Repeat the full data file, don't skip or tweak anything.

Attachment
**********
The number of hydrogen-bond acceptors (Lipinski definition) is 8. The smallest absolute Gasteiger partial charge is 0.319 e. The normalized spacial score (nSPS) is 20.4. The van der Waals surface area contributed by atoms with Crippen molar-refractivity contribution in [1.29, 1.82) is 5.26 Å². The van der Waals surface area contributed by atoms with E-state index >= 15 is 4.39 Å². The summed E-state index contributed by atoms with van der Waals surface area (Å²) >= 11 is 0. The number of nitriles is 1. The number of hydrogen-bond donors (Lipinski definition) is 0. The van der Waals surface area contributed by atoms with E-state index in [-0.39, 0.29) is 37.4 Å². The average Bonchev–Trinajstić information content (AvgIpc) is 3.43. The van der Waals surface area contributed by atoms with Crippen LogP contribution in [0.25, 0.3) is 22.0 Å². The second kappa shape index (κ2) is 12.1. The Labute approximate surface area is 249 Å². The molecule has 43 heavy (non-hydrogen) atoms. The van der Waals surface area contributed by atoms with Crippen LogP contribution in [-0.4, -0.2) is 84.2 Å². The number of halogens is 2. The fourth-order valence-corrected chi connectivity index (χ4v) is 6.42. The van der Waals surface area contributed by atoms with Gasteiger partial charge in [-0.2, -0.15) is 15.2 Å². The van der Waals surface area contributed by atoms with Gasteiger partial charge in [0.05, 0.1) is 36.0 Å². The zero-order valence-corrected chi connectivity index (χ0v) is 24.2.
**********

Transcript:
The number of hydrogen-bond acceptors (Lipinski definition) is 8. The smallest absolute Gasteiger partial charge is 0.319 e. The normalized spacial score (nSPS) is 20.4. The van der Waals surface area contributed by atoms with Crippen molar-refractivity contribution in [1.29, 1.82) is 5.26 Å². The van der Waals surface area contributed by atoms with E-state index >= 15 is 4.39 Å². The summed E-state index contributed by atoms with van der Waals surface area (Å²) >= 11 is 0. The number of nitriles is 1. The number of hydrogen-bond donors (Lipinski definition) is 0. The van der Waals surface area contributed by atoms with E-state index in [-0.39, 0.29) is 37.4 Å². The average Bonchev–Trinajstić information content (AvgIpc) is 3.43. The van der Waals surface area contributed by atoms with Crippen LogP contribution in [0.25, 0.3) is 22.0 Å². The second kappa shape index (κ2) is 12.1. The Labute approximate surface area is 249 Å². The molecule has 43 heavy (non-hydrogen) atoms. The van der Waals surface area contributed by atoms with Crippen LogP contribution in [-0.4, -0.2) is 84.2 Å². The number of halogens is 2. The fourth-order valence-corrected chi connectivity index (χ4v) is 6.42. The van der Waals surface area contributed by atoms with Gasteiger partial charge in [-0.2, -0.15) is 15.2 Å². The van der Waals surface area contributed by atoms with Gasteiger partial charge in [0.05, 0.1) is 36.0 Å². The zero-order valence-corrected chi connectivity index (χ0v) is 24.2.